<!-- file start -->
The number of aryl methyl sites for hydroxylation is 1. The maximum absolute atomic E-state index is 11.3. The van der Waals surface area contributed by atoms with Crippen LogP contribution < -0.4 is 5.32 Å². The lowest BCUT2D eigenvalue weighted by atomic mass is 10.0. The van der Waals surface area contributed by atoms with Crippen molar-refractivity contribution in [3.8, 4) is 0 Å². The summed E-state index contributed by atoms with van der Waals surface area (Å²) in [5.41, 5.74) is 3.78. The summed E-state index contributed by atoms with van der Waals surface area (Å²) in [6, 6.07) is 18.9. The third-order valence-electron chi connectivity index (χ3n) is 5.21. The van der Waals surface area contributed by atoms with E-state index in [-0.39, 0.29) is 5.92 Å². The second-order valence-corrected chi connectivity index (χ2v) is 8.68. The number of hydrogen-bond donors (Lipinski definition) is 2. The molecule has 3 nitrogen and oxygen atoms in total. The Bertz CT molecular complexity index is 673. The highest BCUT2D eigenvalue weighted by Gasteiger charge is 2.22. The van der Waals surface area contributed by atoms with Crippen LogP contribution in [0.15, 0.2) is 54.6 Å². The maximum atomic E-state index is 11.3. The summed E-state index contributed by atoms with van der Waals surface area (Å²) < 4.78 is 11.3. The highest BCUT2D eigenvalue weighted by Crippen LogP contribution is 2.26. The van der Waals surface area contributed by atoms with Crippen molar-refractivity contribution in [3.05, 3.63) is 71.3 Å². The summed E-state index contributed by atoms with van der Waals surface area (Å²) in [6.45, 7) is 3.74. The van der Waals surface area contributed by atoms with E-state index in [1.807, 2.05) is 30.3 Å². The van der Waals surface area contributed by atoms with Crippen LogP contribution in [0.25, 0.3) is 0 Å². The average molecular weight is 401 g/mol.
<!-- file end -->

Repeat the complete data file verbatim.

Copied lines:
The number of aryl methyl sites for hydroxylation is 1. The maximum absolute atomic E-state index is 11.3. The van der Waals surface area contributed by atoms with Crippen LogP contribution < -0.4 is 5.32 Å². The lowest BCUT2D eigenvalue weighted by atomic mass is 10.0. The van der Waals surface area contributed by atoms with Crippen molar-refractivity contribution in [3.8, 4) is 0 Å². The summed E-state index contributed by atoms with van der Waals surface area (Å²) in [5.41, 5.74) is 3.78. The summed E-state index contributed by atoms with van der Waals surface area (Å²) in [6, 6.07) is 18.9. The third-order valence-electron chi connectivity index (χ3n) is 5.21. The van der Waals surface area contributed by atoms with E-state index in [-0.39, 0.29) is 5.92 Å². The second-order valence-corrected chi connectivity index (χ2v) is 8.68. The number of hydrogen-bond donors (Lipinski definition) is 2. The molecule has 3 nitrogen and oxygen atoms in total. The Bertz CT molecular complexity index is 673. The highest BCUT2D eigenvalue weighted by Gasteiger charge is 2.22. The van der Waals surface area contributed by atoms with Crippen LogP contribution in [0.15, 0.2) is 54.6 Å². The maximum atomic E-state index is 11.3. The summed E-state index contributed by atoms with van der Waals surface area (Å²) < 4.78 is 11.3. The highest BCUT2D eigenvalue weighted by Crippen LogP contribution is 2.26. The van der Waals surface area contributed by atoms with Crippen molar-refractivity contribution in [3.05, 3.63) is 71.3 Å². The summed E-state index contributed by atoms with van der Waals surface area (Å²) in [6.45, 7) is 3.74. The van der Waals surface area contributed by atoms with E-state index in [1.807, 2.05) is 30.3 Å². The van der Waals surface area contributed by atoms with Crippen LogP contribution in [0.25, 0.3) is 0 Å². The average molecular weight is 401 g/mol.